Other club subjects at my school are sports, music, games, reading, gardening, IT, and movies.

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My experience is with the branch offices. I think it works on a franchise model, so experiences vary. On the whole, they have a good academic program. I found their FB page and they are branded as a recruiter. It just confused me that their .org looks the same as their cram school page. From the ads, I thought they’re were Happy Marian branded elementary schools out there. Thanks for setting that straight. It actually sounds like a good option if any schools are nearby.
I have an APRC, but they’re welcome to do my taxes or pick up my groceries.

You were recruited through them? They do have an ad on 104, but I suspect a lot of companies don’t remove those. Or they could be collecting resumes for the next round of hiring.

You get to/have to make up your own clubs?

Yea, it was a couple years ago. They posted a Facebook ad and I sent them an email and got hired like a week later. I’m not quite sure how they are going to handle hiring this year. I also don’t see any posts about hiring for last year, even though I know they hired at least 15 teachers.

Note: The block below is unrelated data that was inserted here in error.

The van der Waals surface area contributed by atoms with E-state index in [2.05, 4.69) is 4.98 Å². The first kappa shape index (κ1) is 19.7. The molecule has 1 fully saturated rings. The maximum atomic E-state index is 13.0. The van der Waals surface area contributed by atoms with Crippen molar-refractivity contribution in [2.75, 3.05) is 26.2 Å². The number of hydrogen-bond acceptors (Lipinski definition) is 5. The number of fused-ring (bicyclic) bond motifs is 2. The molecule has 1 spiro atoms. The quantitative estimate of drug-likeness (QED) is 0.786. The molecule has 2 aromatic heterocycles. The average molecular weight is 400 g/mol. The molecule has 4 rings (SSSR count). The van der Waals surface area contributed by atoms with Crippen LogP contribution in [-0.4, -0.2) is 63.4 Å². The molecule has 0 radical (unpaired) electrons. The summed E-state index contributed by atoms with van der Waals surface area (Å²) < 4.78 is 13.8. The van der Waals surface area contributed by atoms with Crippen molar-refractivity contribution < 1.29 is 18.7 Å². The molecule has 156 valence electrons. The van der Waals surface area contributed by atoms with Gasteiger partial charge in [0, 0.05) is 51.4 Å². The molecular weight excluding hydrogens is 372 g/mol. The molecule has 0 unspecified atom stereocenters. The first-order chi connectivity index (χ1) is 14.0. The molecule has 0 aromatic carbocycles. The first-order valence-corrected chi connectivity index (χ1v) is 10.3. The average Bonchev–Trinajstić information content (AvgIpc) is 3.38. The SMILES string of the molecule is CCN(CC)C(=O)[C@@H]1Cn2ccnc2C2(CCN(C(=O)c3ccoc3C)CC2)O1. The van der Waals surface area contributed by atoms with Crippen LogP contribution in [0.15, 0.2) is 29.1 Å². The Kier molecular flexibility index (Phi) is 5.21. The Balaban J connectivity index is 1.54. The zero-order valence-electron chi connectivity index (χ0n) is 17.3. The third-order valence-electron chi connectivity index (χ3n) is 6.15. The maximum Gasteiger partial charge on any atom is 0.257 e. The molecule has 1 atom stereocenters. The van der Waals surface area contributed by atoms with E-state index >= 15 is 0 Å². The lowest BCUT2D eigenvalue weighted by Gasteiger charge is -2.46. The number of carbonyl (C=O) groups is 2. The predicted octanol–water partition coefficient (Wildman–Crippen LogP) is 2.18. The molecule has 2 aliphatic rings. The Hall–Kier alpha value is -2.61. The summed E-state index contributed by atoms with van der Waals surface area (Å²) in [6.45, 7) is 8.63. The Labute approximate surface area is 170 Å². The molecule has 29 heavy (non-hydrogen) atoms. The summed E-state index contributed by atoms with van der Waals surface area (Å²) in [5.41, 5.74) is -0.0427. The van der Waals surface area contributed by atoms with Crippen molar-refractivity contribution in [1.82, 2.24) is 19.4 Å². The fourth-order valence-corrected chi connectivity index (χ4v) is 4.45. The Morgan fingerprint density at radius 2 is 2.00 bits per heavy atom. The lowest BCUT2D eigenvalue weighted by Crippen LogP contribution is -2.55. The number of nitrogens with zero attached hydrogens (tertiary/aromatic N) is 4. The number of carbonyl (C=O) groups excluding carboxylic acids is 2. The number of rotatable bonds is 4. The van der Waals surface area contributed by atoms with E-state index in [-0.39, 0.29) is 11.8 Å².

At my school I get to. I can pretty much do anything with the students. You don’t even have to teach. I know the movie club teacher just puts on a movie and does her grading, she’s a local teacher.

You can check the New Taipei City’s English Centers website for a list of schools in each program. I’m pretty sure some schools are missing from the list.

They have their own FB page and started posting regularly starting about this time last year, and increasingly desperate-sounding posts. I’ll keep an eye on that. They’ve had a 104 ad up since at least last month.

Brilliant! Maybe you can do an all-English movie club. But that’s mine if we happen to end up at the same school :slight_smile:

Thanks, I found that earlier. I didn’t know what to do with it, except maybe request to work at the nearest school to me.

Just a heads up, the agency for New Taipei City has changed for the new school year. It is now Teach Taiwan.

Thanks, but I thought they were already an agency for NTC. Or are they the only ones now?
They posted an ad recently, but it mentions they are only looking for teachers for drama, PE and something else. I don’t know if they just miscommunicated that and meant teachers had to do that as part of their duties.